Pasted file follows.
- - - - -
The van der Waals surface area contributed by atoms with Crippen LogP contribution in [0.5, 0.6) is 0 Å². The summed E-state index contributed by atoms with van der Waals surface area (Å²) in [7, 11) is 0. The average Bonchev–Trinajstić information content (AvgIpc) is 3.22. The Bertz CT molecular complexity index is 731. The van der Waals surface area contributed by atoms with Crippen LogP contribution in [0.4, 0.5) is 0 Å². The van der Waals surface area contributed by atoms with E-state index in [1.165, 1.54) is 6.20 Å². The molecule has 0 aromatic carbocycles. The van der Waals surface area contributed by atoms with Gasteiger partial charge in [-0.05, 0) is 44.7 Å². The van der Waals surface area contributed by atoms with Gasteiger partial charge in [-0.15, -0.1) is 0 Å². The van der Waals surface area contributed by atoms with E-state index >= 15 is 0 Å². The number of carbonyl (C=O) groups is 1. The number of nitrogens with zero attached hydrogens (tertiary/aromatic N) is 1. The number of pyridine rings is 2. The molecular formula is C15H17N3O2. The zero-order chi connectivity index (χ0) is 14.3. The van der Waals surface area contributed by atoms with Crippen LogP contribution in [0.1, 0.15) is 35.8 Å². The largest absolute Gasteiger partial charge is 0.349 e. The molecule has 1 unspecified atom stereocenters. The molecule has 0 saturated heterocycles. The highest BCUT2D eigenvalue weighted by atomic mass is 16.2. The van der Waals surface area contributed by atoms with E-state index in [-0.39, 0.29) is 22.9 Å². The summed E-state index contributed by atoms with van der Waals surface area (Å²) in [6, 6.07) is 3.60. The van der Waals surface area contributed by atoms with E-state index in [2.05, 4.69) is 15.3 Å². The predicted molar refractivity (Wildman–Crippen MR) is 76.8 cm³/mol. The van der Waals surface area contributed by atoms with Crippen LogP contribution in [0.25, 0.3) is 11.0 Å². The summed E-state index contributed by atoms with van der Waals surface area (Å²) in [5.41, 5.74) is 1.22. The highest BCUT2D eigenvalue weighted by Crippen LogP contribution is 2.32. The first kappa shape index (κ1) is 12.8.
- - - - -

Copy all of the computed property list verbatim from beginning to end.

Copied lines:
The van der Waals surface area contributed by atoms with Crippen LogP contribution in [0.5, 0.6) is 0 Å². The summed E-state index contributed by atoms with van der Waals surface area (Å²) in [7, 11) is 0. The average Bonchev–Trinajstić information content (AvgIpc) is 3.22. The Bertz CT molecular complexity index is 731. The van der Waals surface area contributed by atoms with Crippen LogP contribution in [0.4, 0.5) is 0 Å². The van der Waals surface area contributed by atoms with E-state index in [1.165, 1.54) is 6.20 Å². The molecule has 0 aromatic carbocycles. The van der Waals surface area contributed by atoms with Gasteiger partial charge in [-0.05, 0) is 44.7 Å². The van der Waals surface area contributed by atoms with Gasteiger partial charge in [-0.15, -0.1) is 0 Å². The van der Waals surface area contributed by atoms with E-state index >= 15 is 0 Å². The number of carbonyl (C=O) groups is 1. The number of nitrogens with zero attached hydrogens (tertiary/aromatic N) is 1. The number of pyridine rings is 2. The molecular formula is C15H17N3O2. The zero-order chi connectivity index (χ0) is 14.3. The van der Waals surface area contributed by atoms with Crippen LogP contribution in [0.1, 0.15) is 35.8 Å². The largest absolute Gasteiger partial charge is 0.349 e. The molecule has 1 unspecified atom stereocenters. The molecule has 0 saturated heterocycles. The highest BCUT2D eigenvalue weighted by atomic mass is 16.2. The van der Waals surface area contributed by atoms with E-state index in [-0.39, 0.29) is 22.9 Å². The summed E-state index contributed by atoms with van der Waals surface area (Å²) in [6, 6.07) is 3.60. The van der Waals surface area contributed by atoms with E-state index in [2.05, 4.69) is 15.3 Å². The predicted molar refractivity (Wildman–Crippen MR) is 76.8 cm³/mol. The van der Waals surface area contributed by atoms with Crippen LogP contribution in [0.25, 0.3) is 11.0 Å². The summed E-state index contributed by atoms with van der Waals surface area (Å²) in [5.41, 5.74) is 1.22. The highest BCUT2D eigenvalue weighted by Crippen LogP contribution is 2.32. The first kappa shape index (κ1) is 12.8.